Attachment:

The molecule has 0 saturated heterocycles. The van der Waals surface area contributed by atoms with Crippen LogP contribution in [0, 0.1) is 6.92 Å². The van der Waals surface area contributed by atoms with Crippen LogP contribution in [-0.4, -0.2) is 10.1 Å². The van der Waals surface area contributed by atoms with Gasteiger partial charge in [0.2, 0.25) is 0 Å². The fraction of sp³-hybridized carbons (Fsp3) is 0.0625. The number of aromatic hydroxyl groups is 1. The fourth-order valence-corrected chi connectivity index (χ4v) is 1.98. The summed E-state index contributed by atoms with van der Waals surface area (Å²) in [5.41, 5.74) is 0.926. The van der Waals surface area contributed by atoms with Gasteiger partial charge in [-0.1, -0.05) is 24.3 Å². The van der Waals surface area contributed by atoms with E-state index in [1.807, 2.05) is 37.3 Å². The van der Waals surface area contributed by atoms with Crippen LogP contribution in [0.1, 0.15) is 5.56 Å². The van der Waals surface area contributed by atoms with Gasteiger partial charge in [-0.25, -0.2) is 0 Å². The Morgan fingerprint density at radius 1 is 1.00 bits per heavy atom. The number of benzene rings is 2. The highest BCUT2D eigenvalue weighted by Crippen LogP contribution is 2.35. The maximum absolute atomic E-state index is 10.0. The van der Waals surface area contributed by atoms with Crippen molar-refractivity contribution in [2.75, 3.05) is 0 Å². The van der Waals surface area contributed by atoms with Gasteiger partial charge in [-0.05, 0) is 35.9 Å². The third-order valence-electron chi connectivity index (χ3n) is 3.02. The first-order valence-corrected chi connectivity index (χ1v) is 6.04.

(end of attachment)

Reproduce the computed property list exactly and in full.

The molecule has 0 saturated heterocycles. The van der Waals surface area contributed by atoms with Crippen LogP contribution in [0, 0.1) is 6.92 Å². The van der Waals surface area contributed by atoms with Crippen LogP contribution in [-0.4, -0.2) is 10.1 Å². The van der Waals surface area contributed by atoms with Gasteiger partial charge in [0.2, 0.25) is 0 Å². The fraction of sp³-hybridized carbons (Fsp3) is 0.0625. The number of aromatic hydroxyl groups is 1. The fourth-order valence-corrected chi connectivity index (χ4v) is 1.98. The summed E-state index contributed by atoms with van der Waals surface area (Å²) in [5.41, 5.74) is 0.926. The van der Waals surface area contributed by atoms with Gasteiger partial charge in [-0.1, -0.05) is 24.3 Å². The van der Waals surface area contributed by atoms with E-state index in [1.807, 2.05) is 37.3 Å². The van der Waals surface area contributed by atoms with Crippen LogP contribution in [0.1, 0.15) is 5.56 Å². The van der Waals surface area contributed by atoms with Gasteiger partial charge in [-0.25, -0.2) is 0 Å². The Morgan fingerprint density at radius 1 is 1.00 bits per heavy atom. The number of benzene rings is 2. The highest BCUT2D eigenvalue weighted by Crippen LogP contribution is 2.35. The maximum absolute atomic E-state index is 10.0. The van der Waals surface area contributed by atoms with Crippen molar-refractivity contribution in [2.75, 3.05) is 0 Å². The van der Waals surface area contributed by atoms with Gasteiger partial charge in [-0.05, 0) is 35.9 Å². The third-order valence-electron chi connectivity index (χ3n) is 3.02. The first-order valence-corrected chi connectivity index (χ1v) is 6.04.